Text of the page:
A couple of weeks ago I probably wrecked about 13 grand in transmissions learning how to shift.
I was 21 years-old the last time I drove anything with a stick — a beat up Chevy we used for landscaping around the hospital in Blind River.
I learned how to drive on a standard — a couple of them — but if you don’t habitually drive a standard, it soon becomes apparent how much you suck at it.
Which is what I realized when Steve Rock was teaching me how to shift over at DriveWise in Barrie.
It was a good thing I was on a simulator and the transmissions I destroyed weren’t really there — like Neo in the Matrix, “There is no spoon.”
Or in this case, “there is no transmission.”
Literally. It was something that Steve and I chatted about towards the end of my lesson — something was missing and that something was the actual transmission, the engine. No soul. You couldn’t feel the vehicle, couldn’t get those subtle, tactile hints that tell you how the truck is doing, what it wants to do or not do. Often, I think, you feel the engine before you hear it.
Don’t get me wrong; the simulator does a fine job of getting close to the real thing — at least a lot closer than your generic video game (although simulators and video games have different purposes: one is to train for a real world scenario, the other to entertain and escape any real world scenarios).
Going into my first training session, I knew that shifting would be my biggest challenge. Looking ahead, keeping my distance, watching the corners — even backing up a trailer — I’m not all that concerned about. To steal a phrase usually saved for economic predictions, I feel “cautiously optimistic” about those things.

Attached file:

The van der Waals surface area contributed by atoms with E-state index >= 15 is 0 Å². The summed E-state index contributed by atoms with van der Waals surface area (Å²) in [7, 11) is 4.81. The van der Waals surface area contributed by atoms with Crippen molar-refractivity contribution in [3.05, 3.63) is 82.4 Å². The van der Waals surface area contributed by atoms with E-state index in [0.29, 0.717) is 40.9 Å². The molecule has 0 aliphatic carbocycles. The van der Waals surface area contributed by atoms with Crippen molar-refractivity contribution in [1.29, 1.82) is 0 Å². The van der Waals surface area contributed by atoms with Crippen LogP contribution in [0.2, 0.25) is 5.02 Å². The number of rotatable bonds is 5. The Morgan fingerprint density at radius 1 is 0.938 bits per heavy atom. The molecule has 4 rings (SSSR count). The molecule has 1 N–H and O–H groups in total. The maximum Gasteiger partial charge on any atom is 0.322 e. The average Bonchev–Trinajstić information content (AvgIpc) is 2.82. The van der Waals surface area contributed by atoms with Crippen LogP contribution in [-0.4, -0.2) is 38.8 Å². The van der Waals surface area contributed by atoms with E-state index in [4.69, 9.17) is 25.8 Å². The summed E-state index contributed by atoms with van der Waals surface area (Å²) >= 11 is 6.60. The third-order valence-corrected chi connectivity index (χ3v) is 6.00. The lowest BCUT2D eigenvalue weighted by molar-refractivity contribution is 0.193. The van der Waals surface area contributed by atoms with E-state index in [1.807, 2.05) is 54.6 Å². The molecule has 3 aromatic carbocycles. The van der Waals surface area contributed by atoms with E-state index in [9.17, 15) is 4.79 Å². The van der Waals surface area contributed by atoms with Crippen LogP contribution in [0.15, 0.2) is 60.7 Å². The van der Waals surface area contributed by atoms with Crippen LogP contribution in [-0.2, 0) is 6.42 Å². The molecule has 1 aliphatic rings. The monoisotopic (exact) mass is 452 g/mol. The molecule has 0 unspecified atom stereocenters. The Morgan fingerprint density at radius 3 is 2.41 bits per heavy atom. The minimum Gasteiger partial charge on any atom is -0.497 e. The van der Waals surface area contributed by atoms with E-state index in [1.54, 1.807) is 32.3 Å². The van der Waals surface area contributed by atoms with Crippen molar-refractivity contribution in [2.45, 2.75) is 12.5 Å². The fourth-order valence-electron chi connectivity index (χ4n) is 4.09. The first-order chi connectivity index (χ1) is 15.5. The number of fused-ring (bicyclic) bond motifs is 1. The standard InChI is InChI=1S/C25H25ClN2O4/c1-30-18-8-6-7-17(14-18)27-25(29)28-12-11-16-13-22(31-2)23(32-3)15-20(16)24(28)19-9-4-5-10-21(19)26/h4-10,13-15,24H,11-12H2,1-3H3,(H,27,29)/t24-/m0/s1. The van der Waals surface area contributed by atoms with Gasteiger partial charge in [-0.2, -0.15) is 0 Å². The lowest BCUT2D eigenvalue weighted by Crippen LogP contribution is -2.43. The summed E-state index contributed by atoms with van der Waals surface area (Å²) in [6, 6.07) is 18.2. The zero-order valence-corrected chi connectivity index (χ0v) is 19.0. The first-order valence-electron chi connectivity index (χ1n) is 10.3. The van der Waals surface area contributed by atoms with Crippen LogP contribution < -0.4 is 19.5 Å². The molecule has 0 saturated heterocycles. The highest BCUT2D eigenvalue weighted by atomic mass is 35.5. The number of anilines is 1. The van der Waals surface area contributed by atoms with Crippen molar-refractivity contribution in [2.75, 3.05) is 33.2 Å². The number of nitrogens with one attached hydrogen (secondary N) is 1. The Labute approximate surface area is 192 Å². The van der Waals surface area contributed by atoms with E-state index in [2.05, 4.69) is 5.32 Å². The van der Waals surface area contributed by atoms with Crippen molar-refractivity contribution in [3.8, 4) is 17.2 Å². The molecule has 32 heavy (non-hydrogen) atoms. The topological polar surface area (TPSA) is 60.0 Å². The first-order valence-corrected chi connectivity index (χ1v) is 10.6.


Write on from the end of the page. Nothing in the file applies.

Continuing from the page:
Shifting is the key, though, and during my first attempt I must’ve said sorry after every missed gear. “Whoops, sorry. Sorry. Dang, sorry, sorry. Shoot, sorry.” As if I was offending Steve with every missed gear.
I was happy to find somewhat of a groove when Steve moved me over to progressive shifting. Much more comfortable, and Steve’s passion for driving — and teaching — helps. Nothing worse than an apathetic instructor.
There’s a lot of talk about how new drivers are no good, that they aren’t being taught correctly, that standards need to be set. I’m pretty sure I won’t fall victim to that as I’m in the best position to learn how to drive truck. I edit and post the blogs and stories to this very website, and the advice I get about driving from Dan Dickey, David Henry, and Steve Rock — plus countless others — is just golden. With the exception of Steve, most of our contributors and bloggers probably don’t realize that they’re teaching me how to drive.
I also get advice from the more seasoned journalists during test drives put on by OEMs. Often, there is a racetrack or bonafide test track that we’re allowed to boot around on. There’s usually an on-highway portion, but obviously, for legal reasons, I can’t partake. Last spring, Kenworth gave a handful of journalists what seemed like their entire line-up to test on a course, complete with loaded trailers. In Vegas, I got to boot around in some sweet Western Star trucks, and back in September, I took a Mercedes Benz Antos and Daimler’s Unimog for a spin around an airfield (see short vid below for the Benz). And usually, they’ll stick an engineer or mechanic in the cab with you to answer any questions. They can also be a good source for driving advice, specifically about the more mechanical aspects of the vehicle.
Point is, I’m literally drinking from a fire hydrant when it comes to driving advice. Theoretically, by the time I’m done my training and put some hours behind the wheel, I should be the best truck driver in the whole country.
I’m going to chart my progress here on this blog. Feel feel to chime in with advice. Or make fun of me as I learn because I’ll be posting all of my stupid mistakes.
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